The Vampire Diaries: Season One (Blu-ray)

January 28, 2012 7 Min Read

Review by: Matt Brighton

Plot: What’s it about?

If anything is en vogue now it’s got to be vampires. Yes, vampires. You know, those fictional (no matter how much some folks want to believe otherwise) blood-sucking beings that can live forever by drinking blood. Yeah, those. To be sure, vampires have always been a staple of both film and television but in the last few years, namely since Stephenie Myers’ “Twilight” has come out, it seems you can’t turn around without seeing a pair of fangs. To the best of my knowledge, and I could be mistaken, there are currently two major television series that focus on vampires. One’s good and one’s, well this one. I admit that I’m a fan of HBO’s “True Blood” as it’s another in the long line of brilliant HBO original programming. The characters are dynamic and interesting, the plot keeps you guessing and since it’s on HBO they get to curse and you occasionally see them sans clothes. Then you have “The Vampire Diaries.” This isn’t on HBO, it’s on the CW, so we lose the adult portion of things and to be honest, it’s much more complicated plot that makes it pretty hard to follow. But anything with vampires does manage to follow a certain set of rules and though those rules are bent here, they do still apply. If you were like me, you’d seen the ads for “The Vampire Diaries” but really never acted on the urge to sit down and watch it. Should you?

For the uninitiated, like myself, here’s the basic plot of the first season. We meet two handsome brothers: Stefan (Paul Wesley) and Damon (Ian Somerhalder) who are, of course, vampires. They’re centuries old and have learned to deal with their agelessness much like the characters in “Twilight” have ? they move on before it really becomes noticed that they don’t age. However, they’ve now come full circle and are back in Mystic Falls, Virginia where it all started. Stefan, the “good” brother tries to live somewhat of a normal life by enrolling in high school. However Damon takes the opposite approach and causes as much pain as he can. Add to this that Stefan’s girlfriend, Elena (Nina Dobrey), is at the heart of the feuding brothers and it adds up to some trouble. Elena has just lost her parents in a tragic accident and finds herself unknowingly thrust into this century’s old sibling rivalry. And in a nutshell, that’s it. There’s a lot of downtime in the series and it tends to drag on a bit. Unlike “True Blood”, whose ensemble cast is what makes the show work, “The Vampire Diaries” seems like more of a gimmick than anything else. This is like a dark, supernatural version of “90210” to be honest. Kevin Williamson, who you might recall from the “Scream” movies, is behind the scenes here and it does show, but not too much. I’m sure this show has legions of fans, but given the choice between this and “True Blood”, I’ll stick with that.

Video: How does it look?

“The Vampire Diaries” is shown in a 1.77:1 VC-1 HD transfer that’s undoubtedly better that the HD broadcast. I say “undoubtedly” because I’ve never watched the show as it aired, I might watch one now just to compare it. The palette used is very dark, obviously complimenting the tone of vampires. Flesh tones are a bit washed out in some scenes, though the overall clarity of the image is very good. One good thing about television shows being shot in widescreen is that they do look exactly like a feature film, and in my book that’s good. Fans will certainly love this Blu-ray release as the image is near flawless.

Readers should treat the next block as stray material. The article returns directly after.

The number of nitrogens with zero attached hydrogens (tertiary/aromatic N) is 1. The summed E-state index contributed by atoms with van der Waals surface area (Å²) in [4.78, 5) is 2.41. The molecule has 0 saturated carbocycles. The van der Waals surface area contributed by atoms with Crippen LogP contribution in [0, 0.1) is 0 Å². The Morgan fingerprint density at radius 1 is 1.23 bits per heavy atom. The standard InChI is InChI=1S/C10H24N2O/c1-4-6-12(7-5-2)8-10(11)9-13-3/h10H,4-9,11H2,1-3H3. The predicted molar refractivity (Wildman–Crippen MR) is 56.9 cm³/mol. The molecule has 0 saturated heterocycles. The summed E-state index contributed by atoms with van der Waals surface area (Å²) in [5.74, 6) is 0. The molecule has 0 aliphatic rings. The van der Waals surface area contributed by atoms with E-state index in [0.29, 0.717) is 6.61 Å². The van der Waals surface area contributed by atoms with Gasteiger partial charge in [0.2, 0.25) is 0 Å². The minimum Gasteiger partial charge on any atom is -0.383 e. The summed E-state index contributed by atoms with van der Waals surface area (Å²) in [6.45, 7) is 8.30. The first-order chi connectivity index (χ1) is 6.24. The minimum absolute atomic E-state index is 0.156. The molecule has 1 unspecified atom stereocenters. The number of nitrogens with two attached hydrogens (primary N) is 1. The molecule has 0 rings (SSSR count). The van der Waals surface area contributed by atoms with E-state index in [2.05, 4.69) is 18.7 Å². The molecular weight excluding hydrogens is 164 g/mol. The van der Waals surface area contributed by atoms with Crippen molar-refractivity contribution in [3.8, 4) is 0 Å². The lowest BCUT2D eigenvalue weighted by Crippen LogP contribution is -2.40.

Audio: How does it sound?

The soundtrack has benefited from a DTS HD Master Audio mix that will surely sound better than that of a broadcast episode. The rule used to be that anything on television would never sound nearly as good as a feature film and this is still somewhat true, but I have to say that a few scenes in “The Vampire Diaries” did impress me. Granted, the meat of the series is dialogue-driven and we do get some help from the surrounds here and there. I really can’t say this left a lasting impression on me in terms of audio, but like the video, it’s a higher scale version as opposed to watching it over the air.

Supplements: What are the extras?

“The Vampire Diaries” comes with a slew of extras starting out with the commentary track by the series creators on the pilot episode. Unfortunately, that’s the only commentary track we get, but still better to have than have not. Some featurettes are included starting off with “Into Mystic Falls” which focuses on bringing some of the mystique of the vampire “life” to the screen. “When Vampires Don’t Suck!” shows a bit of the current allure of the fans and the overall popularity of the subculture that are vampires. We also get “The Vampire Diaries: Vampires 101” as they explain the rules of a vampire (and evidently how they differ from each show or movie). Some deleted scenes are also included as are some webisodes. There is an audiobook of the novel “The Vampire Diaries: The Awakening” by L.J. Smith as well as some outtakes.

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